US begins reuniting families at Mexican border in ‘beginning’ of broader effort
WASHINGTON - The Department of Homeland Security on Monday announced that four families who were separated at the U.S.-Mexico border during the Trump administration will be reunited this week in the U.S.
Homeland Security Secretary Alejandro Mayorkas called the reunions "just the beginning" of a broader effort.
President Joe Biden said that is why he established the Family Reunification Task Force in the first few weeks of his presidency.
"Families belong together," he tweeted Monday. "We’re working tirelessly to bring families together — and this week we will begin to reunite the first of those families."
"The Family Reunification Task Force has been working day and night to address the prior administration’s cruel separation of children from their parents," Mayorkas tweeted on Monday. 'I’m proud to announce we will begin to reunite the first of those families."
Two of the four families include mothers who were separated from their children in late 2017, one Honduran and another Mexican, Mayorkas said, according to the Associated Press. He declined to detail their identities, but described them as children who were 3 years old at the time and "teenagers who have had to live without their parent during their most formative years"
"The Family Reunification Task Force has been working day and night, across the federal government and with counsel for the families and our foreign partners, to address the prior administration’s cruel separation of children from their parents," Mayorkas said in a statement. "Today is just the beginning. We are reuniting the first group of families, many more will follow, and we recognize the importance of providing these families with the stability and resources they need to heal."
FILE - Secretary of Homeland Security Alejandro Mayorkas speaks during the daily press briefing at the White House on March 1, 2021 in Washington, D.C. (Photo by Drew Angerer/Getty Images)
Parents will return to the U.S. on humanitarian parole while authorities consider other longer-term forms of legal status, Michelle Brane, executive director of the administration's Family Reunification Task Force, told the AP. The children are already in the U.S.
Exactly how many families will reunite in the United States and in what order is linked to negotiations with the American Civil Liberties Union to settle a federal lawsuit in San Diego, but Mayorkas said there were more to come.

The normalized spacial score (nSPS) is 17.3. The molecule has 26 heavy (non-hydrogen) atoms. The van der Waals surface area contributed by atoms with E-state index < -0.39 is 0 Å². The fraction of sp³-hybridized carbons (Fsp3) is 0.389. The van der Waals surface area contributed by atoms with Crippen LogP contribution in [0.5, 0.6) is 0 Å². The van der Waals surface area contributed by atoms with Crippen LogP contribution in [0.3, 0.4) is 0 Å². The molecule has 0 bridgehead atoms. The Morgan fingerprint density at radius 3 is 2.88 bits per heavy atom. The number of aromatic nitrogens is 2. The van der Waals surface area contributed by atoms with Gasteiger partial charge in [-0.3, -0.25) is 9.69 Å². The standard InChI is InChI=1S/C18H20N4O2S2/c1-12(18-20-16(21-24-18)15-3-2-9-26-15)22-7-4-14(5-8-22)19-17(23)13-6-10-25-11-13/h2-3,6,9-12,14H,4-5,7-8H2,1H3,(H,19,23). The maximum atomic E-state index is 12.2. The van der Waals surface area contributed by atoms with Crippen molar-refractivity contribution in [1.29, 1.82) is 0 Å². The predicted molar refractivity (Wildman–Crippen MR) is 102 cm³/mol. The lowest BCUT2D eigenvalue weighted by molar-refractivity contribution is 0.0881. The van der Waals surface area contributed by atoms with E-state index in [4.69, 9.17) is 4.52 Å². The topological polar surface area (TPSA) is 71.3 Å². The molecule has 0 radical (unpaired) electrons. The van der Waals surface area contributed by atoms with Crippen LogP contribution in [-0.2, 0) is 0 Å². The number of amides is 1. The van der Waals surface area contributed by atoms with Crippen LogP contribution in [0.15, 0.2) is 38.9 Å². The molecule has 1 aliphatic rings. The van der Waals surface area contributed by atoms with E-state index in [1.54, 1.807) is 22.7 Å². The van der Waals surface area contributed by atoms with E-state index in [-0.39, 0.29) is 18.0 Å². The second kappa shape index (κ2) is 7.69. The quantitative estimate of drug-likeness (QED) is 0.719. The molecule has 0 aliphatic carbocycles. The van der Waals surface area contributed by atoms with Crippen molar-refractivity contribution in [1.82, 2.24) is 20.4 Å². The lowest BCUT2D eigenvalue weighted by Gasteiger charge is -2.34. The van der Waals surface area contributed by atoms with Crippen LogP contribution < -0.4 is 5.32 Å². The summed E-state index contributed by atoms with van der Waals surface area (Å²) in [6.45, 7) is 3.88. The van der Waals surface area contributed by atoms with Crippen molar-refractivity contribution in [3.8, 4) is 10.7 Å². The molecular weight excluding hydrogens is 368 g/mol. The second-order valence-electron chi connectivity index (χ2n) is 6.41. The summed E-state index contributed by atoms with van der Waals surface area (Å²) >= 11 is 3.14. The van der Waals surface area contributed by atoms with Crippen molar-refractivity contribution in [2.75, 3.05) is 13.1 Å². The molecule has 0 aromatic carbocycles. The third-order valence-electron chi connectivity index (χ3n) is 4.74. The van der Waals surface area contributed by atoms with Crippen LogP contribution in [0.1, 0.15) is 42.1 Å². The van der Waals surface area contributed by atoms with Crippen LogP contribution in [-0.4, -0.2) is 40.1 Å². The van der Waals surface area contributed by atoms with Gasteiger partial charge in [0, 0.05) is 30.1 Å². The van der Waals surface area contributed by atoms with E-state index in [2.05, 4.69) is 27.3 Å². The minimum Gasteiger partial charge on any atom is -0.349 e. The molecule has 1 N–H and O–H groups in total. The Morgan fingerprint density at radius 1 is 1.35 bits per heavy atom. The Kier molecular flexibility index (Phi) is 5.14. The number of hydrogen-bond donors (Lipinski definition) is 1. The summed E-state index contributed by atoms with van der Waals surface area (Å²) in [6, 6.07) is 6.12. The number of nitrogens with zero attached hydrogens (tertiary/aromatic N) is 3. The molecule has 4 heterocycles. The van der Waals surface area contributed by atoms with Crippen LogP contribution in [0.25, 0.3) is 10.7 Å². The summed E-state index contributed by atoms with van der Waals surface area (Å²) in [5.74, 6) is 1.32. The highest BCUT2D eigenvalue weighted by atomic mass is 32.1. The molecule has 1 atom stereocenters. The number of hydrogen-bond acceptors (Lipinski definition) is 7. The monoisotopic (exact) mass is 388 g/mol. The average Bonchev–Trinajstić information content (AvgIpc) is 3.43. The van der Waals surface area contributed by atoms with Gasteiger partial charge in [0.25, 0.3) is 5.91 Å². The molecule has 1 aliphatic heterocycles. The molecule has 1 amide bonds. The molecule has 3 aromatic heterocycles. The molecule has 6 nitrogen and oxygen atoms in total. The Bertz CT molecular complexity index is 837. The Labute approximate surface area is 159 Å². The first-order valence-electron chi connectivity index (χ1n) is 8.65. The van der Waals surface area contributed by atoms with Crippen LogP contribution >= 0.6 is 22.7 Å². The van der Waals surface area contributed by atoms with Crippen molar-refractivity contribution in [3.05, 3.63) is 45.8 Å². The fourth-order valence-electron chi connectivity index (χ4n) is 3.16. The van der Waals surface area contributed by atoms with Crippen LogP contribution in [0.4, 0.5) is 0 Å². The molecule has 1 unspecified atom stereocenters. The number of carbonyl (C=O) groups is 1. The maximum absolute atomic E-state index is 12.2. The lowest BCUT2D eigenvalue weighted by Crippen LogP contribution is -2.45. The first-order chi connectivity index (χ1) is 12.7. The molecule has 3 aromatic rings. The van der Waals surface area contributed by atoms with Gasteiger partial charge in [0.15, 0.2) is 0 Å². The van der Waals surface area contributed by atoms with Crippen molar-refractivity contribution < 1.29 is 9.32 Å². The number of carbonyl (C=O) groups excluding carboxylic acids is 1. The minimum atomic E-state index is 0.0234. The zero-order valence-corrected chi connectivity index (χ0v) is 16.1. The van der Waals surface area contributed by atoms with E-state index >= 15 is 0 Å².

"We continue to work tirelessly to reunite many more children with their parents in the weeks and months ahead," Mayorkas told reporters ahead of the announcement. "We have a lot of work still to do, but I am proud of the progress we have made and the reunifications that we have helped to achieve this week."
More than 5,000 children were separated from their parents during the Trump administration beginning in July of 2017, many of them under a "zero-tolerance" policy to criminally prosecute any adult who entered the country illegally, according to court filings.
The Biden administration is doing its own count going back to Trump's inauguration in January 2017 and, according to Brane, believes more than 1,000 families remain separated.
While family separation under "zero-tolerance" ended in June 2018 under court order and shortly after Trump reversed course, Biden has repeatedly criticized the policy as an act of cruelty. On his first day in office, Biden signed an executive order that pledged to reunite families that were still separated "to the greatest extent possible."
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The reunification effort begins as the Biden administration has faced an influx of migrants arriving at the border, including an increase in unaccompanied children.
The average stay for an unaccompanied child in Border Patrol custody has plummeted to about 20 hours, below the legal limit of 72 hours and down from 133 hours in late March, Mayorkas said. There are 677 unaccompanied children in Border Patrol custody, down from more than 5,700 in late March.
Health and Human Services opened 14 emergency intake centers, raising capacity to nearly 20,000 beds from 952 when the Federal Emergency Management Agency was dispatched March 13, Mayorkas said. About 400 asylum officers from U.S. Citizenship and Immigration Services have been assigned as case managers to speed the release of children to sponsors. As of Thursday, Health and Human Services had 22,557 children in its care.
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This story was reported from Cincinnati. The Associated Press contributed.